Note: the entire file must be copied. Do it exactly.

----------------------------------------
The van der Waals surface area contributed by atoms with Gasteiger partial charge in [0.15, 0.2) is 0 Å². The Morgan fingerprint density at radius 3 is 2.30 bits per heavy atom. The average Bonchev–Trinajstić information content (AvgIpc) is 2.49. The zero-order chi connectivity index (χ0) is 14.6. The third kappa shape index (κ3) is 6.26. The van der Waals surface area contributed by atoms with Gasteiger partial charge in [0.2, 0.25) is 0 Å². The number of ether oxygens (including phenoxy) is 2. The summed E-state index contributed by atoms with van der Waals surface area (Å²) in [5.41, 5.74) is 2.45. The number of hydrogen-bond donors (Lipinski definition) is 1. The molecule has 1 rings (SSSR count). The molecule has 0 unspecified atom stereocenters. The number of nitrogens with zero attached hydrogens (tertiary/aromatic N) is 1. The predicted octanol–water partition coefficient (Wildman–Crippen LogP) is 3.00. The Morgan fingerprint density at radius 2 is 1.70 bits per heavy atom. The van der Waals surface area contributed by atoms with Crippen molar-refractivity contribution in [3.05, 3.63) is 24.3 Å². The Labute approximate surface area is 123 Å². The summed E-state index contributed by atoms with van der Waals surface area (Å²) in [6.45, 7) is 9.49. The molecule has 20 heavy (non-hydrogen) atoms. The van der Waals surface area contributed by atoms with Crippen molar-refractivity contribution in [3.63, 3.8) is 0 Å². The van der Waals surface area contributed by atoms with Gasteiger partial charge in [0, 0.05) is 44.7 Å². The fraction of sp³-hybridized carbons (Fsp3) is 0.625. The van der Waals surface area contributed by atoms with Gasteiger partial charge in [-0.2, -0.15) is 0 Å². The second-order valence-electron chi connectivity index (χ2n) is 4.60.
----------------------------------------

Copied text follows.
The van der Waals surface area contributed by atoms with Gasteiger partial charge in [0.15, 0.2) is 0 Å². The Morgan fingerprint density at radius 3 is 2.30 bits per heavy atom. The average Bonchev–Trinajstić information content (AvgIpc) is 2.49. The zero-order chi connectivity index (χ0) is 14.6. The third kappa shape index (κ3) is 6.26. The van der Waals surface area contributed by atoms with Gasteiger partial charge in [0.2, 0.25) is 0 Å². The number of ether oxygens (including phenoxy) is 2. The summed E-state index contributed by atoms with van der Waals surface area (Å²) in [5.41, 5.74) is 2.45. The number of hydrogen-bond donors (Lipinski definition) is 1. The molecule has 1 rings (SSSR count). The molecule has 0 unspecified atom stereocenters. The number of nitrogens with zero attached hydrogens (tertiary/aromatic N) is 1. The predicted octanol–water partition coefficient (Wildman–Crippen LogP) is 3.00. The Morgan fingerprint density at radius 2 is 1.70 bits per heavy atom. The van der Waals surface area contributed by atoms with Crippen molar-refractivity contribution in [3.05, 3.63) is 24.3 Å². The Labute approximate surface area is 123 Å². The summed E-state index contributed by atoms with van der Waals surface area (Å²) in [6.45, 7) is 9.49. The molecule has 20 heavy (non-hydrogen) atoms. The van der Waals surface area contributed by atoms with Crippen molar-refractivity contribution in [3.63, 3.8) is 0 Å². The van der Waals surface area contributed by atoms with Gasteiger partial charge in [0, 0.05) is 44.7 Å². The fraction of sp³-hybridized carbons (Fsp3) is 0.625. The van der Waals surface area contributed by atoms with Gasteiger partial charge in [-0.2, -0.15) is 0 Å². The second-order valence-electron chi connectivity index (χ2n) is 4.60.